“All my bags are packed, I’m ready to go…”

One week from today, I will be in San Diego, preparing to begin my thru-hike of the Pacific Crest Trail. My backpack has been loaded and unloaded many times, as I’ve worked to choose the ideal configuration of the ideal pieces of gear for me. The belongings in my room have been reorganized and packed up to facilitate a post-trail move and to make way for a legion of resupply boxes. The dehydrator my grandmother gave me years ago has run around the clock for weeks, preparing enough dinners to feed me for 4.5 months of hiking. Those dinners are filling 24 boxes of food that are packed, addressed, and decorated and that I’ll be picking up as I walk from Mexico to Canada.

Boxes taking over my bedroomBoxes taking over my bedroom

Boxes taking over my bedroom

While my thru-hike of the Appalachian Trail and subsequent backpacking adventures have made the mental and emotional side of trail preparations easier this time around, there are many ways in which preparing to hike the Pacific Crest Trail is unusually complicated.

First of all, resupplying on the PCT is more difficult than it was on the AT. The towns I’ll be hitchhiking to won’t always be far from the trail, but some will require fairly complicated hikes/hitchhikes. And, while it’s very easy to plan to resupply every three to five days on the AT, the stretches between resupplies are much more variable on the PCT. As it stands now, there’s one spot where I’ll be carrying 14 days of food.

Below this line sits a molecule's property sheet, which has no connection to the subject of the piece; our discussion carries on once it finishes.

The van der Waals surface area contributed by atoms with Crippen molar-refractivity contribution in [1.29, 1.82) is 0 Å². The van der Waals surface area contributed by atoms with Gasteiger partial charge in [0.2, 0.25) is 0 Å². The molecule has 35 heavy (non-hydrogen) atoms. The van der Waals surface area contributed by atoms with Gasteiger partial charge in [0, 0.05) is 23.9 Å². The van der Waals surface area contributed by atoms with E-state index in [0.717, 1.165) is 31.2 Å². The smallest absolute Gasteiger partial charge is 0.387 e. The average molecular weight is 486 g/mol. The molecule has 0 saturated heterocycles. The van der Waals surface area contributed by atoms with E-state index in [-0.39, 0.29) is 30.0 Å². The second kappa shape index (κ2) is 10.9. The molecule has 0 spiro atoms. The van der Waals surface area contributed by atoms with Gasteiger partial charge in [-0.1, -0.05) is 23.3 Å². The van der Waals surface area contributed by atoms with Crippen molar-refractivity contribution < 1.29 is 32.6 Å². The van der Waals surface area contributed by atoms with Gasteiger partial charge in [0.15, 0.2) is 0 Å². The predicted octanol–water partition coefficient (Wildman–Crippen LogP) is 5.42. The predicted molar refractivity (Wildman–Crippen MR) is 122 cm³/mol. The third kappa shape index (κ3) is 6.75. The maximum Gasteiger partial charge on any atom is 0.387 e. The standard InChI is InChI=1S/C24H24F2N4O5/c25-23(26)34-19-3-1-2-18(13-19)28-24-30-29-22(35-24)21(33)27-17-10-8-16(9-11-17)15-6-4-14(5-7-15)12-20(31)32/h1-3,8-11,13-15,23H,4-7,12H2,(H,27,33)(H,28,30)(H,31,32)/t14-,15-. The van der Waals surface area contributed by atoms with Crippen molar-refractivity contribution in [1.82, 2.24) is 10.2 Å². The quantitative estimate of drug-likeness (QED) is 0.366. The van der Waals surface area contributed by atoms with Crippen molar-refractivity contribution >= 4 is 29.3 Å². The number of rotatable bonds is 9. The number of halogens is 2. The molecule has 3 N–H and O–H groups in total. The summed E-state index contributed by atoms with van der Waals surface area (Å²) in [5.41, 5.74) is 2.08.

In my mind, one of the biggest logistical differences between the AT and the PCT is that the latter almost requires the use of a map. It’s pretty easy to walk from Georgia to Maine by following white blazes and only looking at guidebooks when there’s nothing interesting to read in a shelter. Not only are maps generally considered important on the PCT, but the go-to maps are heavy! While I carried an entire guidebook from Georgia to Maine, which made what a friend of mine calls “spontaneous planning” (and “planned spontaneity,” for that matter) straightforward, the Halfmile maps of the PCT and the guidebook needed to be divided among the maildrops. Because I won’t be able to plan ahead with ease on trail, I’ve taken more time to plan at home than I did before I left for the AT.

An important focus of the planning that needed to be done is related to water. The PCT is infamously dry, and this winter has been the driest in California since meteorological data collecting began. I’ve needed to learn about the water sources and consider places to drink and camp in order to prevent problems while I’m on the trail. As I’m hiking, I’ll need to continue to check the updated water report.

In a similar vein, to prepare for the PCT, I’ve done a fair amount of reading about the variety of climates I’ll be needing to hike in. I’ve lived east of the Mississippi for as long as I can remember, and I’m very familiar with our humid climate. Whether it’s the hot, south Georgia, near-sub-tropical climates or the chilly alpine zones atop New Hampshire’s 4000’ers, even the unpredictable weather doesn’t catch me off guard. However, I’ve never hiked above 7000’, I’ve never crossed a snowfield with an ice ax, and I’ve never hiked in the desert. For both safety and sanity’s sakes, I needed to research the conditions I might face.

The chaos of a resupply-packing day

The chaos of a resupply-packing day